• CMV®

How is shot peening done?

Updated: Apr 8

In the past, a hammer was used to increase the hardness of gold. As new technologies came and manufacturing evolved, shot peening gained strength and became a trend. The result generated by shot peening is an increase in the parts' lifespan and capacity. In addition, it improves the metallurgical characteristics, eliminates cracks, and brings more resistance to friction.

Below we enumerated the main questions about shot peening:

1. How is shot peening done?

2. Where shot peening can be applied.

3. Difference between shot peening and traditional blasting.

1. How is shot peening done?

Shot peening is a solution for intensive use of industrial components under mechanical or thermal fatigue. It is a high technology process that uses blasting to clean up the surface. In this process, the residual tension of parts switches to a residual compression effort. Shot peening can be used on treatment surfaces such as grinding, milling, folding or thermal treatment. It is commonly used in the manufacturing, automotive, and aerospace industries.

Shot peening is similar to blasting, except it works with plasticity instead of abrasion. Each particle performs like a "hammer ball," which means that less material is removed in the process.

shot peening

2. Where shot peening can be applied.

• Aerospace industry: it is the one that proportionally most uses shot peening. An infinity of aircraft components is treated with this method. The blast wheel, the structural, and the landing gear components are among them.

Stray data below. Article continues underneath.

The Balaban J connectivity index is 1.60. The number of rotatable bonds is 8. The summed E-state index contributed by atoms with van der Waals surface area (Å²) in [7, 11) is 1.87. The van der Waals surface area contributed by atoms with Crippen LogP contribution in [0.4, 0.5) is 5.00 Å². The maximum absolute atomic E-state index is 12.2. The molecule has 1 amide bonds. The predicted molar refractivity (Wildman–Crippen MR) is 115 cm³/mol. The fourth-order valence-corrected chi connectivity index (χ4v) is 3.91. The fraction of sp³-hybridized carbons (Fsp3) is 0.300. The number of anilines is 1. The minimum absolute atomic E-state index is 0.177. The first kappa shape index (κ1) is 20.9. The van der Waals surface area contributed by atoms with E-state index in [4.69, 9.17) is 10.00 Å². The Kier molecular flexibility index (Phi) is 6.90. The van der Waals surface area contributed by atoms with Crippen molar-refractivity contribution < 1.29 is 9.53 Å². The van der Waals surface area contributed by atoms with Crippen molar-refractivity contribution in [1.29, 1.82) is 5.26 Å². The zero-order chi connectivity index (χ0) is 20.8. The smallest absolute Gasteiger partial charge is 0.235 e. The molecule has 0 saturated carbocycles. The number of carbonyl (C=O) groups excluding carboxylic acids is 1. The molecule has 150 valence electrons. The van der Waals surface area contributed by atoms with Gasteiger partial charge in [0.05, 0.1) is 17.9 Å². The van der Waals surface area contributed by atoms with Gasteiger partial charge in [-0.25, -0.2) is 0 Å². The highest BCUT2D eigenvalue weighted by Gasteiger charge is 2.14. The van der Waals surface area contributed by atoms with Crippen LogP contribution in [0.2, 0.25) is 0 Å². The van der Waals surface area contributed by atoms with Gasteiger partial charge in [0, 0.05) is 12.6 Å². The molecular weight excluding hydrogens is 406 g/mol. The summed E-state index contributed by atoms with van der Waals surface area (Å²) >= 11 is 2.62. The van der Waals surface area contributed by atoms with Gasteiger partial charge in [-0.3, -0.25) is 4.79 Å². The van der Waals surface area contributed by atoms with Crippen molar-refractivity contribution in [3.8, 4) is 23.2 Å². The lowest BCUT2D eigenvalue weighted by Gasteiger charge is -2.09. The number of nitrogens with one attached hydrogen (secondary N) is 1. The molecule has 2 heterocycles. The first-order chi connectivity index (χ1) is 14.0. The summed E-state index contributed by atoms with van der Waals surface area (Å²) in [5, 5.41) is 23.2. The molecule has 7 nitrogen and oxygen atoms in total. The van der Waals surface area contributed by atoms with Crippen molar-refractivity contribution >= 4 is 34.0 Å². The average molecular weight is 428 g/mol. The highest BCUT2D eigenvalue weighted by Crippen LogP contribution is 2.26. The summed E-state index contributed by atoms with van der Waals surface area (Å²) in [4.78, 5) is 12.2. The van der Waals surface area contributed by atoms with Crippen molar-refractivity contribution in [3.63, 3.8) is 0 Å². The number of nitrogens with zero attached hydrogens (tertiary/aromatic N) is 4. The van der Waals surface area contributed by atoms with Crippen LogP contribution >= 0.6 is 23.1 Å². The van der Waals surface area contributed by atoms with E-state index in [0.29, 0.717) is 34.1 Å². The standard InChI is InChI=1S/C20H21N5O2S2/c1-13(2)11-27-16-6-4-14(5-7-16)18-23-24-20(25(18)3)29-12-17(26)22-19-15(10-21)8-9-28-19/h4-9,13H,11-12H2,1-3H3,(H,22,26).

• Automotive industry: springs, gears, torsion bars, connecting rods, crankshafts, axles, and suspension arms.

• Metal-mechanical industry: cutting tools, stamping, forging (mainly cold).

3. Difference between shot peening and traditional blasting.

shot peening
Automatic shot peening machine with a robot.

The traditional blasting works with spherical and angular media. Shot peening uses only spherical abrasives and has several controls, which are way more sophisticated and restricted than conventional blasting. See some examples:

• Particle size control.

• Spherical control (disposal).

• Real-time monitoring and correction of the volume of abrasive used.

• Real-time monitoring and correction of abrasive speed.

• Control of blasting angles and distance.

Check out the details of a blasting shot peening machine operated by a robot that

CMV® made the project and manufacturing.

If you still have doubts about the shot peening process, contact our technical team so that they can explain, free of charge, if this process makes sense for your company.